The Gemara comments: And this statement of Rabbi Abbahu is an error. As, if you do not say so, but instead accept Rabbi Abbahu’s opinion, that would result in an incorrect halakhic ruling in the case of a garment, half of which was lying on the ground and half of which was lying on a pillar, and one came and lifted the half of it that was on the ground off the ground, and another person came and lifted the other half of it off the pillar. In that case, should one also rule that the first one acquires the garment and the latter one does not acquire it, since the first one was able to detach it from the pillar and bring the entire garment toward him? That is certainly not the halakha. Rather, clearly this statement of Rabbi Abbahu is an error. In any event, the question of whether one can acquire an animal by sitting on it in a riding position remains unresolved.

The Gemara suggests: Come and hear an additional proof from a baraita: Rabbi Eliezer says: If one sits on an animal in the field or leads an animal in the city, he acquires it. This proves that one can acquire an animal by sitting on it. The Gemara rejects this proof: Here too, the reference is to one who leads, i.e., drives, the animal with his feet. The Gemara asks: If so, that is the same as leading the animal. Why would the baraita mention the same case twice? The Gemara answers: The baraita is discussing two types of leading.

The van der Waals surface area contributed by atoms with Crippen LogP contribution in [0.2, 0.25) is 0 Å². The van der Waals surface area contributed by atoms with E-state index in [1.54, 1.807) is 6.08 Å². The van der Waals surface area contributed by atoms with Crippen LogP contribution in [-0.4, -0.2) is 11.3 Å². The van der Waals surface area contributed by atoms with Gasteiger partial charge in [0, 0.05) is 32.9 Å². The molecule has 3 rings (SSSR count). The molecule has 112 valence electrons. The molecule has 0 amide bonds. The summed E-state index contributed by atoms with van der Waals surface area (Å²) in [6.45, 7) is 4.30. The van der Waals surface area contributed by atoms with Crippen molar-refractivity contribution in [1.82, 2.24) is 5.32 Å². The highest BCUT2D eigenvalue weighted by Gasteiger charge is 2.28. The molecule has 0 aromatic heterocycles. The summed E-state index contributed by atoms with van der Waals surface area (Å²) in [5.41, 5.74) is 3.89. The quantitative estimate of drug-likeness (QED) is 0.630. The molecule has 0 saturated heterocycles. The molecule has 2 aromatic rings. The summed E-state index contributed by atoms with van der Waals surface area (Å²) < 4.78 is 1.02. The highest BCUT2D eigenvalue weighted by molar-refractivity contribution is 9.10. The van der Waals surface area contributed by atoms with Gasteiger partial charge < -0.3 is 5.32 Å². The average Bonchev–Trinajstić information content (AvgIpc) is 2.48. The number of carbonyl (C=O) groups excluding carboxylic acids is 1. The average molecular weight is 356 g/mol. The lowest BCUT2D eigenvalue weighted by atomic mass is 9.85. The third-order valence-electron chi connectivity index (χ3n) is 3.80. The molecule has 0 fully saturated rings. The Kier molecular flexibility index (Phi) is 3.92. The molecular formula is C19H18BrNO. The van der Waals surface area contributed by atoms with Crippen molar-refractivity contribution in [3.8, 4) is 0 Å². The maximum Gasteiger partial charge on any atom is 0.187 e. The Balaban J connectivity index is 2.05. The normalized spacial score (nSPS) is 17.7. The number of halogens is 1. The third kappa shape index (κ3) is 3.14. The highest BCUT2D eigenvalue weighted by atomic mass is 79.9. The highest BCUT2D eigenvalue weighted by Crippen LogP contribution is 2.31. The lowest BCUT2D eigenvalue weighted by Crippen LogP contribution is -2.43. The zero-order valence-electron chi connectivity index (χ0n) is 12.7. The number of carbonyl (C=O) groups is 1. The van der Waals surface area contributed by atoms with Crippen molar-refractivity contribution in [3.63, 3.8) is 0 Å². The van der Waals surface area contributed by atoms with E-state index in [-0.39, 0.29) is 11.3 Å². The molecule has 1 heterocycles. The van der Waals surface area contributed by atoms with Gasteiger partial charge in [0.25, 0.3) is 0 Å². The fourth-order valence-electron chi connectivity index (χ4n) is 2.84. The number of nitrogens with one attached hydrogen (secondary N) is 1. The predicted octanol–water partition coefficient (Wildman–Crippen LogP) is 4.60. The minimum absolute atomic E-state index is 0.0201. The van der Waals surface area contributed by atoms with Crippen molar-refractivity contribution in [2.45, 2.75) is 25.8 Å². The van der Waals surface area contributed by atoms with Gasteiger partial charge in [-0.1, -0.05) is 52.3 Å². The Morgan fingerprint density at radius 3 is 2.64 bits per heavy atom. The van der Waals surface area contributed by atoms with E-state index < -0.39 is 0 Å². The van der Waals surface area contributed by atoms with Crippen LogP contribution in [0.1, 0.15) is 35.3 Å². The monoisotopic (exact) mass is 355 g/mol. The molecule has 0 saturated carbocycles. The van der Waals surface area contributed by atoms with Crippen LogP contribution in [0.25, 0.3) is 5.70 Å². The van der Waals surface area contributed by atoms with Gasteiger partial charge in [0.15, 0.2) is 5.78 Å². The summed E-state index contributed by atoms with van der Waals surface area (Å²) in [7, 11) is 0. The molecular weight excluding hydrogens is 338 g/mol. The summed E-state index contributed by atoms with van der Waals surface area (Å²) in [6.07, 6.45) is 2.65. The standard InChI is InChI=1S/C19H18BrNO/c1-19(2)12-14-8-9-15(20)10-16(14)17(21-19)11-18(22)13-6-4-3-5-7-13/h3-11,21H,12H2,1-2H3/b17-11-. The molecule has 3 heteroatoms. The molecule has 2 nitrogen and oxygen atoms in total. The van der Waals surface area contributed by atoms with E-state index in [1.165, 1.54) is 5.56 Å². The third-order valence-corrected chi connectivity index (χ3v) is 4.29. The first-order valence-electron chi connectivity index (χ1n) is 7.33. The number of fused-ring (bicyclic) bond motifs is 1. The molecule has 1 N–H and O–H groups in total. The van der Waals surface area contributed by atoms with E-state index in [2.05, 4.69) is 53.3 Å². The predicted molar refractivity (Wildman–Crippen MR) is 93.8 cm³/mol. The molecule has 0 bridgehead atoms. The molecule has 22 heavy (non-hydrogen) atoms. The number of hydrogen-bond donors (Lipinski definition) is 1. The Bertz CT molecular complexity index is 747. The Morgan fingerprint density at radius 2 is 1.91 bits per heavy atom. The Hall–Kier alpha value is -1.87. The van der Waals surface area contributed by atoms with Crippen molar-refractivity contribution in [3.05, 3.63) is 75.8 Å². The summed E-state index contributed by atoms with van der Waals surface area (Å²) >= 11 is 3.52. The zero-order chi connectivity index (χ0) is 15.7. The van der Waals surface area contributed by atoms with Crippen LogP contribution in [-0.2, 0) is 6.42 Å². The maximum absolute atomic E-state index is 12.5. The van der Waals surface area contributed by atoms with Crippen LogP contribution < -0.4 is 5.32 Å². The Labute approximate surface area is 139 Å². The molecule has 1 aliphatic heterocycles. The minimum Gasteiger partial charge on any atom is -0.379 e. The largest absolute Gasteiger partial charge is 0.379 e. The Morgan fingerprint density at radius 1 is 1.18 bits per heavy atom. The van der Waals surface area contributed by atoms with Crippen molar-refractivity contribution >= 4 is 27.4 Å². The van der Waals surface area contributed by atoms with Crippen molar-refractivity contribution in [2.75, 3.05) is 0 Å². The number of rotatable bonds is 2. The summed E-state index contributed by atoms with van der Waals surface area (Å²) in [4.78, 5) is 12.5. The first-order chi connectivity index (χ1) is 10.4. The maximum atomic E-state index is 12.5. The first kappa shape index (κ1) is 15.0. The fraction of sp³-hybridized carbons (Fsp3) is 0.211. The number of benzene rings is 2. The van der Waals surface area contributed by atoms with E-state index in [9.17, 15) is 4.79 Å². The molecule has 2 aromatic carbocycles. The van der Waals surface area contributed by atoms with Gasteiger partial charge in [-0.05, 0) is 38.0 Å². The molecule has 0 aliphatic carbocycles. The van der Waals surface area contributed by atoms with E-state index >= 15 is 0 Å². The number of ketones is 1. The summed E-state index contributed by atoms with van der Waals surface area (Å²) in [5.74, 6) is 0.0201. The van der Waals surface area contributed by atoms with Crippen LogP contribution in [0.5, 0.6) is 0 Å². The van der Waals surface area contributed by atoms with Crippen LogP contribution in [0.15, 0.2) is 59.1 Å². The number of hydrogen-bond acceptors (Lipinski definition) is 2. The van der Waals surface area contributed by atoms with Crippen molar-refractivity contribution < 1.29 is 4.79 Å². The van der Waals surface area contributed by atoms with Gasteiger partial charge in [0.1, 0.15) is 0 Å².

The Gemara asks: If that is so, what is the reason that one who sits on an animal in the city does not acquire it? Rav Kahana said: It is because people do not normally ride in the city, as it is crowded.

Rav Ashi said to Rav Kahana: If that is so, that by means of an unusual action one cannot effect an acquisition, then if one lifted a purse that he found on Shabbat, has he also not acquired it, since people do not normally lift a purse on Shabbat due to the prohibition of set-aside [muktze]? That is clearly not the halakha. Rather, how should one rule in that case? What he did, he did, and he acquires the purse. Here too, if one sat on an animal in the city, what he did, he did, and he acquires the animal.

Rather, the baraita is not referring to the case of a found animal, which one can acquire it even by sitting on it in the city. In fact, we are dealing with a case of buying and selling an animal, where the seller said to the buyer: Acquire the animal the way that people normally acquire an animal. Therefore, the buyer cannot acquire it in the city by sitting on it.

Talmud - Bavli - The William Davidson digital edition of the Koren No=C3=A9 Talmud
with commentary by Rabbi Adin Steinsaltz Even-Israel (CC-BY-NC 4.0)
אדם סלומון